If you are familiar with the story of the Hollywood flick Godfather and the Indian epic Mahabharat, voila, then you know the story of Prakash Jha’s new film Raajneeti.
Just take the key characters from Godfather and Mahabharat, change the setting to the current political times in a North Indian city and there you have Raajneeti.
Well, no one ever accused Indians of being the most original folks on Planet Earth when it comes to making movies.
High Expectations but…..
Expectations are always higher from Prakash Jha compared to the bozos like David Dhawan, Ram Gopal Varma et al.
So, does Jha fulfill the high hopes from the film?
No and Yes.
No, because if you are familiar with the Godfather and Mahabharat you can guess how things are going to play out in large part.
Also disappointing is the multiple instances of borrowing from Godfather like the car-blast killing the girl-friend, the hot-headed older brother (Sonny Corleone?), the cool, calculating younger brother (Michael Corleone??) and a body on the bed to compel a reluctant foe to come to terms.
Yes, because the borrowing from the aforesaid Hollywood film or Mahabharat notwithstanding the execution is slick and the acting with few exceptions decent.
With a decent ensemble comprising of Nana Patekar, Naseeruddin Shah (short role), Ranbhir Kapoor, Manoj Bajpai, Ajay Devgan and Arjun Rampal, Jha delivers a watchable film in the 2-hrs 50-min long Raajneeti.
A la the Mahabharat epic, Raajneeti is also the story of political feuding between the children of two brothers Bhanu Pratap (Dhritharashtra?) and Chandra Pratap (Pandu?) for the spoils of the kingdom political office.
Just as victory appears imminent in the upcoming elections, Bhanu Pratap is incapacitated by a stroke setting in motion a bitter, violent conflict between the cousins Prithvi (Arjun Rampal), his U.S. returned brother Samar (Ranbhir Kapoor) and their Machiavellian uncle Brij Gopal (Nana Patekar) on one side and Veerender (Manoj Bajpai) on the other side for political supremacy.
If you want the details, Samar is on a holiday from the U.S., where he’s pursuing a Ph.D on Victorian poetry.
Veerender is assisted by a young firebrand Dalit (lower caste) leader Sooraj (Ajay Devgan).
The verbal conflict quickly turns violent with the two sides not hesitating to knock off family members of the other side in the relentless fight for power in this lengthy Kurukshetra of a film.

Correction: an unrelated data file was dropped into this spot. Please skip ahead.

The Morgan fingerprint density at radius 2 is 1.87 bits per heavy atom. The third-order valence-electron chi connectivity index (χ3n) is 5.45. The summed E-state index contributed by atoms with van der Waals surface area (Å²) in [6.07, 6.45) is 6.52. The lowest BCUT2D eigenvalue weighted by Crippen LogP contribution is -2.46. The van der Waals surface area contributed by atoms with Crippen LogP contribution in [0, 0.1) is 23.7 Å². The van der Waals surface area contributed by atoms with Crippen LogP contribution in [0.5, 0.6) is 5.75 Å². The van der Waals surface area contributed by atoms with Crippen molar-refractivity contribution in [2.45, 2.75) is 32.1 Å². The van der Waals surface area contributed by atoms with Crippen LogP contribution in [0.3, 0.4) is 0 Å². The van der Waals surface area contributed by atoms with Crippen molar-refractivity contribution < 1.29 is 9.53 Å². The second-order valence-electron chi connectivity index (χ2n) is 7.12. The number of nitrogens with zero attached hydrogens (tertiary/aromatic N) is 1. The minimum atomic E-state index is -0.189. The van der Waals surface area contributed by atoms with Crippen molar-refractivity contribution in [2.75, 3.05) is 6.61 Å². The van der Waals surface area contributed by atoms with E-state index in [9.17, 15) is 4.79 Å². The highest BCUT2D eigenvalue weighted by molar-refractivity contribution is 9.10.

Katrina – Ranbhir’s Aunt or Elder Sister?
Katrina Kaif provides the romantic angle as Indu, the daughter of a wealthy industrialist, in love with Samar (Ranbhir).
Hey, we thought Katrina Kaif looked like Ranbhir’s aunt or elder sister. Did any of you get a similar feeling?
She’s also the worst performer of the lot, falling woefully short in several crucial scenes: when walking out of the bar after Ranbhir’s character rebuffs her declaration of love; when Indu sees Samar off at the airport; in the two confrontations between Indu and Samar, the first after the marriage proposal fiasco and the and the second after the marriage; when she declares her love for Prithvi; in her first political speech et al.
Even as the movie proceeds at a brisk pace, there are other holes in the story that are jarring.
Indian politics, dirty as it is, is not as violent or lawless as the movie makes it out to be, even in the badlands of Bihar, Uttar Pradesh or Madhya Pradesh.
More importantly, we don’t see the transformation of the placid Ph.D student Samar into the violent amoral politician. How Samar is quickly drawn into the political battlefield, gets down in the mud and starts pulling the trigger literally is hard to grasp. Even if we assume his actions are prompted by love for his brother and anger over his father’s killing.
Hard to swallow.
True to the analogy of Mahabharat, there’s a Krishna-like character, an Arjuna, a Duryodhana, a Kunti and, of course, a Karna.
And you Indian schmucks know what happens to each of them.
Also very disappointing was the confrontation between ‘Kunti’ and ‘Karna’ (when he learns the truth of his true parents) and ‘Krishna’ urging ‘Arjun’ to pull the trigger on ‘Karna.’ Very pedestrian scenes, both of them.
That said, we must acknowledge that we found the photography pleasing and the violence and a few twists do keep the adrenaline-level high.
By the way, Raajneeti is the second film with the theme of a political battle in a family that we watched lately. A few weeks back, we saw the nice Telugu film Prasthanam.
Overall, Raajneeti is not bad.
Just that one expects a helluva lot more from the likes of Prakash Jha.
Raajneeti Box Office – Total Gross Less than Kites